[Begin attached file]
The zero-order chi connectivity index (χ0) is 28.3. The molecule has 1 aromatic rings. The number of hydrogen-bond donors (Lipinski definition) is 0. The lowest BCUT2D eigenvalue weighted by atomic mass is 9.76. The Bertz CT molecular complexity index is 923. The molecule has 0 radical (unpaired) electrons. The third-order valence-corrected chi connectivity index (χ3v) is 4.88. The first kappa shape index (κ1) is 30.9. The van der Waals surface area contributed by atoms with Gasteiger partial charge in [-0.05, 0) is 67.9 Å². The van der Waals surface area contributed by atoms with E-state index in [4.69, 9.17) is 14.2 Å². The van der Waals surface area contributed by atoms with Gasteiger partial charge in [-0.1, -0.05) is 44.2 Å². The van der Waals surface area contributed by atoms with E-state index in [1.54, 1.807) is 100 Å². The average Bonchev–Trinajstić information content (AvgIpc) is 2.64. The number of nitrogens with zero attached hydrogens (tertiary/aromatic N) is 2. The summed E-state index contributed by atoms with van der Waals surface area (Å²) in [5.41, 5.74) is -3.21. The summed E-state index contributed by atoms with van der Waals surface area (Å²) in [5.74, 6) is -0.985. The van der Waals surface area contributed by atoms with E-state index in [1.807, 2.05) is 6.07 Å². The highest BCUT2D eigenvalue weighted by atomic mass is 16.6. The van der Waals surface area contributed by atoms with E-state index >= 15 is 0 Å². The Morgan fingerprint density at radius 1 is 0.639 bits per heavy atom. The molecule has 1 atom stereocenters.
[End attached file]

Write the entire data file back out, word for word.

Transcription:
The zero-order chi connectivity index (χ0) is 28.3. The molecule has 1 aromatic rings. The number of hydrogen-bond donors (Lipinski definition) is 0. The lowest BCUT2D eigenvalue weighted by atomic mass is 9.76. The Bertz CT molecular complexity index is 923. The molecule has 0 radical (unpaired) electrons. The third-order valence-corrected chi connectivity index (χ3v) is 4.88. The first kappa shape index (κ1) is 30.9. The van der Waals surface area contributed by atoms with Gasteiger partial charge in [-0.05, 0) is 67.9 Å². The van der Waals surface area contributed by atoms with E-state index in [4.69, 9.17) is 14.2 Å². The van der Waals surface area contributed by atoms with Gasteiger partial charge in [-0.1, -0.05) is 44.2 Å². The van der Waals surface area contributed by atoms with E-state index in [1.54, 1.807) is 100 Å². The average Bonchev–Trinajstić information content (AvgIpc) is 2.64. The number of nitrogens with zero attached hydrogens (tertiary/aromatic N) is 2. The summed E-state index contributed by atoms with van der Waals surface area (Å²) in [5.41, 5.74) is -3.21. The summed E-state index contributed by atoms with van der Waals surface area (Å²) in [5.74, 6) is -0.985. The van der Waals surface area contributed by atoms with E-state index in [1.807, 2.05) is 6.07 Å². The highest BCUT2D eigenvalue weighted by atomic mass is 16.6. The van der Waals surface area contributed by atoms with E-state index >= 15 is 0 Å². The Morgan fingerprint density at radius 1 is 0.639 bits per heavy atom. The molecule has 1 atom stereocenters.